I've always been the weird art kid. It's my title. I've always created funky art or funky photography. Up until my mid-teens, I would try my very best to write the next Great American Novel and was a regular NaNoWriMo participant, which went pretty badly. But, I've always been drawn to, and flummoxed by poetry. Why? For someone that had creativity and weird art ideas come magically to them, poetry was a whole different beast, a beast that used big, flowery words to refer to mundane tasks, and was almost impossible to come to naturally. In English, I would create half-hearted poems and struggle with creating a rhyming scheme that wasn't cat, hat, bat. How could this be so difficult? I'd then give up on it for a couple more years, while I regularly attend slam-poetry events and wish that it could be me.
There were several things that inspired me to truly try out poetry: although her writing has become seen as cliche, simple, pedantic, and a whole lot of other adjectives, Rupi Kaur's reading of "Milk and Honey" made me reconsider giving up on writing poetry. I was initially captivated by seeing a fellow woman-of-color become famous for her poetry, and began digging deep into her published poetry and her poetry published on Instagram. Rupi's writing, to starter poetry readers and writers, makes poetry seem less aggressive, scary, and flowery. Some would say that's a negative description, which I refuse to believe. Her poetry also got me to search for several other famous person-of-color poets, such as Maya Angelou and Langston Hughes, who are historically renown in the Black Literature / Black Poetry communities.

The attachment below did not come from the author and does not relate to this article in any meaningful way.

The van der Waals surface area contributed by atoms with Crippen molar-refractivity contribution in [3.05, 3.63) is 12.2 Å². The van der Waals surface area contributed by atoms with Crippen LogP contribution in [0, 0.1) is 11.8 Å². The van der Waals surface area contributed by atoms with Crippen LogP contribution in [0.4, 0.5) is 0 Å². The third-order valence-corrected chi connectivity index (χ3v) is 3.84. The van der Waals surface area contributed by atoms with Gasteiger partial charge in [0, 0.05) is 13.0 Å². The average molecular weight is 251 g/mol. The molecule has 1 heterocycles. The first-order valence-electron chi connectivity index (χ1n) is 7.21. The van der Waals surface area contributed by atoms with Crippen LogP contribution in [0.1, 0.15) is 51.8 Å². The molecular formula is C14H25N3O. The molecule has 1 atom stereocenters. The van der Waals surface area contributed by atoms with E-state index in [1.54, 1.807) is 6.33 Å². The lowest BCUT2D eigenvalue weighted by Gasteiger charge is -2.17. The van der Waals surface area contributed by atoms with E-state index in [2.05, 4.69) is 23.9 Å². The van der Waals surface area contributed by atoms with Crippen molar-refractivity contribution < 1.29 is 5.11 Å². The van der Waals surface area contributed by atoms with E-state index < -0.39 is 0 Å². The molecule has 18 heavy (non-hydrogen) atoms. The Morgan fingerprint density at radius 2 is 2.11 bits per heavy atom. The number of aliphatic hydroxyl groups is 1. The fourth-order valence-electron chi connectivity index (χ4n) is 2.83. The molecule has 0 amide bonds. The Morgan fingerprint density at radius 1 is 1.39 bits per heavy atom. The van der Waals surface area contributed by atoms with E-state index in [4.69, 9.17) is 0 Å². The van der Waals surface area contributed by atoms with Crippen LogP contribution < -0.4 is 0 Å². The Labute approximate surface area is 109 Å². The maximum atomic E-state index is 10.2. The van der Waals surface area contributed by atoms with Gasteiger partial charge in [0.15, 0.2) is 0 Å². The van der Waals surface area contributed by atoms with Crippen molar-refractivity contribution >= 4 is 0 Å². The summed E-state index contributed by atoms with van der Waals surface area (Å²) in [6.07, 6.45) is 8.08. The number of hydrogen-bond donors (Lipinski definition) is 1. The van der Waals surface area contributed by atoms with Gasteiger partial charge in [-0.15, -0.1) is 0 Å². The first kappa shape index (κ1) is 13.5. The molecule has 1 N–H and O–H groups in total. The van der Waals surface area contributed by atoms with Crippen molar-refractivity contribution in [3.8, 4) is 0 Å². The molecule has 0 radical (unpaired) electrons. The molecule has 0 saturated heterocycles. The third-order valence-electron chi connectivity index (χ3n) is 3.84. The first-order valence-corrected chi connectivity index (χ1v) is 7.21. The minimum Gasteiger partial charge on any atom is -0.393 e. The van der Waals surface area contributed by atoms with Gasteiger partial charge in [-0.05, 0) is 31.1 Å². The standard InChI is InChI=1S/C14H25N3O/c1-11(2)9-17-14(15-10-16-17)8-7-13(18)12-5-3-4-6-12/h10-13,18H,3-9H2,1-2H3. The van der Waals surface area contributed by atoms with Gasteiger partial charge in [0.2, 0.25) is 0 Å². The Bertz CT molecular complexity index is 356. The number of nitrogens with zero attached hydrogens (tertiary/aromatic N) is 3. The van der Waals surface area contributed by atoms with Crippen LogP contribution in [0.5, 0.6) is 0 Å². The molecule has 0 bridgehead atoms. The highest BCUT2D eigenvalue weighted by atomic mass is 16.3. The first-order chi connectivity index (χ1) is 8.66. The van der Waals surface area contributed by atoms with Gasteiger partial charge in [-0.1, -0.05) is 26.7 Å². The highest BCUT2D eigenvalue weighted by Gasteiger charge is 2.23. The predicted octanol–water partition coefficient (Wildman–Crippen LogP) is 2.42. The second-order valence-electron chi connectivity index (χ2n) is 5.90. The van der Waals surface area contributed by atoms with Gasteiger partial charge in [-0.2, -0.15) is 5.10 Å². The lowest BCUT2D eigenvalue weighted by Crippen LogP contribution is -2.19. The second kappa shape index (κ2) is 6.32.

My biggest problem with writing was the self-degradation and the expectation that my work had to be flowery, full of double-and-triple meanings, and have 30 different internal rhyme schemes. Additionally, I was terrified that people would judge me based on my poems not being flowery, super angsty, and full of flowery prose that felt like I was degrading back to the days of shopping at Hot Topic for shirts with sad sayings and emo MySpace status updates.
I began, as most things shouldn't begin, after a 3 hour layover from Dallas-Fort Worth Airport and a dose of nighttime cold medicine. The first thing I said after I got off the plane would eventually be my title for my first poem I've ever made public, "it's 3 dollars for gas?" this sleepy utterance set off the "time to write a poem!" spark that I had waited months, if not years, to cultivate. I scribbled it down in a notebook, adding and removing lines here-and-there in the middle of the night. After a week, I found out my college was accepting admissions to it's annual student art gallery. Did I feel comfortable enough to submit this NyQuil hazy, sloppy poem? The answer was: no. I didn't.
I spent the remaining weeks before the submission deadline pruning lines from the poem, while still cursing the "natural poets" who didn't write awful, emotional, flowery lines, whose poems came to them naturally and who didn't have anxiety about sending their poetry to student art galleries. Eventually, after several tears and even more panicked consultations with my "natural poet" friends, at 11:58PM, 2 minutes before the deadline, I submitted with shaky hands my first ever finished poem. And do I still feel like I'm a bad poet and a poser, and that I will never be on the level of the Beret Girl from An Extremely Goofy Movie? Yes. Yes.
But most importantly, I tried. It's still up in the air whether my poem will be accepted into the student art gallery, but at least I tried my best and went out of my comfort zone. I hope this inspires someone who's teetering on the edge of "my poetry sucks" and "all poetry sucks" to at least try. First attempts aren't pretty. My first, second, and fifteenth attempts aren't pretty, but at least the sixteenth attempt looks better than the first attempt, right?
My poetry is posted on my poetry Instagram at @malosvibraciones. There isn't a whole lot posted, but eventually I'll feel comfortable enough to post everything I write.